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Raju, Ram and intolerance: A Sharman Joshi Play

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By Arnab Mitra

Kolkata: Raju, Ram Aur Main, a play directed by Kedhar Shinde, with Sharman Joshi as the protagonist, was staged today at Rabindra Sadan on the fourth day of the Minerva National Drama Festival.

The comic play in Hindi portrayed the selfish and cruel human psychology and the inherent greed in human beings which overshadows the love and benevolence even among family members.

The play started with the murder of the property owner Mr Sukhnandani (Sharman Joshi) in the hands of his wife Rupa and his PA, Aniket Dalall, and went on to show how the family members conspired to claim his property in their own name.

Joshi surprised the audience with his portrayal of all three characters of Raju, Ram and Mr Sukhnandani.

It ended with an appearance of the real Mr Sukhnandani with the chorus playing, “The truth is bitter but it is hard to deny”.

“The play talks about the rising intolerance within the family unit,” said Sharman Joshi in an interaction with NewsGram.

Raju, Ram Aur Main struck a chord with the audience, who laughed along every comic scene. Though the light and set designs were nothing extraordinary, a robust script and Joshi’s skillful acting made it an entertaining watch.

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It is Important For Children To Go Out And Play, Says Study

For the study, published in the Journal of Functional Morphology and Kinesiology, the researchers studied data gathered from 100 home-schooled children aged between 10-17

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Make your kids play outdoors to boost their eyesight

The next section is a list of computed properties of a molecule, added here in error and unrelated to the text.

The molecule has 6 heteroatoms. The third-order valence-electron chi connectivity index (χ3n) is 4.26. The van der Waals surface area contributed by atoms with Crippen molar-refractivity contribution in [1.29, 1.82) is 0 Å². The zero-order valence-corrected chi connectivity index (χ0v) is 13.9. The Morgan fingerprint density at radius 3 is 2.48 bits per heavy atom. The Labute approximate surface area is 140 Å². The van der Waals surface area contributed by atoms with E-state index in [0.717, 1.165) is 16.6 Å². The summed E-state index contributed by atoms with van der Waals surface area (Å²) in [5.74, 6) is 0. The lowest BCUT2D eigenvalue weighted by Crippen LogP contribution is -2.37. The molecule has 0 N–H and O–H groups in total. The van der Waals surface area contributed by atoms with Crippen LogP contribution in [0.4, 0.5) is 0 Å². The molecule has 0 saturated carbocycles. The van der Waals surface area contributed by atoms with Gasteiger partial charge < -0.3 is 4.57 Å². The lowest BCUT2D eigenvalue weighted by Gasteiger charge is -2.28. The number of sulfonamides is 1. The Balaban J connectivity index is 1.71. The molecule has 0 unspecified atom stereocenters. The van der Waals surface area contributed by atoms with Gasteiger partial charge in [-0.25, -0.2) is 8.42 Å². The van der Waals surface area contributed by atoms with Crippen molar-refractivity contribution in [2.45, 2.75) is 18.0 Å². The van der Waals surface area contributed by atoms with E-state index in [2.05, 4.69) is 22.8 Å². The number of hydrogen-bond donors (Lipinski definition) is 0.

Make your kids play outdoors to boost their eyesight. wikimedia commons

In this age of computer games, it is important that children should go out and play with neighbourhood kids.

A new study says that parents who home-school their children may think that putting them into organised sports and physical activities keeps them fit but the young need much more.

The researchers, including Laura Kabiri from the Rice University, said the problem lies in how much activity is part of organised regimen.

The authors said parents should give their children more time for unstructured physical activity every day.

Children playing hide-and-seek, Wikimedia

“Parents know if they … don’t see their kids breathing and sweating hard, then they’re not getting enough exercise,” Kabiri said.

“So there should be more opportunities for unstructured activity. Get your kids outside and let them run around and play with the neighbourhood kids and ride their bikes.”

Also Read- Common Drug Form Effective in Treating Children With Anxiety Disorder

According to the World Health Organisation, children should get about an hour of primarily aerobic activity a day. But other studies have noted children involved in non-elite sports actually get only 20-30 minutes of moderate to vigorous exercise they require.

For the study, published in the Journal of Functional Morphology and Kinesiology, the researchers studied data gathered from 100 home-schooled children aged between 10-17. (IANS)